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Screen time has limited effects on toddlers' development: study

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It ma have an effect on their mental development but it would definitely have an effect on their physical development.

7 ( +8 / -1 )

Toddlers need to move about not watch screens, I find the parents who allow this to be immature and regressive.

4 ( +10 / -6 )

Their proxies for 'growth and development' seem a bit arbitrary and facile. Was it sponsored by Sony and Nintendo?

3 ( +8 / -5 )

The findings are reassuring but they need to be taken into the proper context, a single report does not prove a conclusion, even if the observations are well designed and conducted, so it is still justified to try and keep screen time as sporadic and limited as possible until the full extent of their effects on development are well understood.

Still, this can bring a lot of peace of mind to parents in situations where they can't provide the best environment for their children, the option of being together with the children while they are looking at the screen as a compromise to limit the possible damage could be a much more realistic option for many.

5 ( +8 / -3 )

@virusrex

100%

And parents need to put up on the wall: it's the book time, stupid!

2 ( +3 / -1 )

Parents who stick a screen in front of their kids or the other way around are doing it because they LACK the ability to entertain and play with their kids, it's no different than giving kids to nurseries to take care of them while not even working by lying and saying they have to go to work.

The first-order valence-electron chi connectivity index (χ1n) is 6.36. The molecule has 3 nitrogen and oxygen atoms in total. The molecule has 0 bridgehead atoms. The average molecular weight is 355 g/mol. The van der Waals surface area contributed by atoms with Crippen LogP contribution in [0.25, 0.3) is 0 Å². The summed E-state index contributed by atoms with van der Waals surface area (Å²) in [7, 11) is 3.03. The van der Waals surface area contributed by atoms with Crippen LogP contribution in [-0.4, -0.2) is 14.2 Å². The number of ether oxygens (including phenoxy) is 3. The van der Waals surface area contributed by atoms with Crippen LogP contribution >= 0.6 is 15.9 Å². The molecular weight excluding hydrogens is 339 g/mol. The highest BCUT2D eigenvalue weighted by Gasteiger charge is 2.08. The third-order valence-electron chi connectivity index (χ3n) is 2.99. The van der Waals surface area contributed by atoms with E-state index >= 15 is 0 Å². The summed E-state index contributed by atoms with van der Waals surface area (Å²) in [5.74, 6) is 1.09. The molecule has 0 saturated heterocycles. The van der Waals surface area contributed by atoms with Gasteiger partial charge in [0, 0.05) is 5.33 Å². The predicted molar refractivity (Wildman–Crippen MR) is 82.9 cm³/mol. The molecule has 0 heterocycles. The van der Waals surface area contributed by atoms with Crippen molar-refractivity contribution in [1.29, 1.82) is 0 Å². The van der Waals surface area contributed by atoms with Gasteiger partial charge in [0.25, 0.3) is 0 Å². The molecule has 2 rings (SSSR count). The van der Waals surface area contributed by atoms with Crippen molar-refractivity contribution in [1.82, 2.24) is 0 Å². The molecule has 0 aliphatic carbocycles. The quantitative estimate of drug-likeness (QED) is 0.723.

4 ( +9 / -5 )

Total BS.

some factors…

one. Using digital devises is a way for primary caregivers to give them “break time”, depriving infants of important bonding and affection time.

two. The applications and videos contain subliminal messaging which are used for propaganda and advertising purposes as documented by many independent researchers, media and NGOs.

third. Visual acuity is severely diminished, and if undiagnosed can lead to impediment of education in later years due to constrictions on understanding reading, writing and even effecting sports.

forth. Almost all university studying need funding. It is not hard to guess which funding goes to study promoting the infant financial market for software and hardware.

fifth. If infants are “brainwashed” to except using digital media from an early developmental age, it will become the social and life norm. That is why leading psychologists are calling for limits on digital and online and gaming limits on children.

there is more, but it is a public holiday so don’t want to bore you, unless you are a parent.

-4 ( +3 / -7 )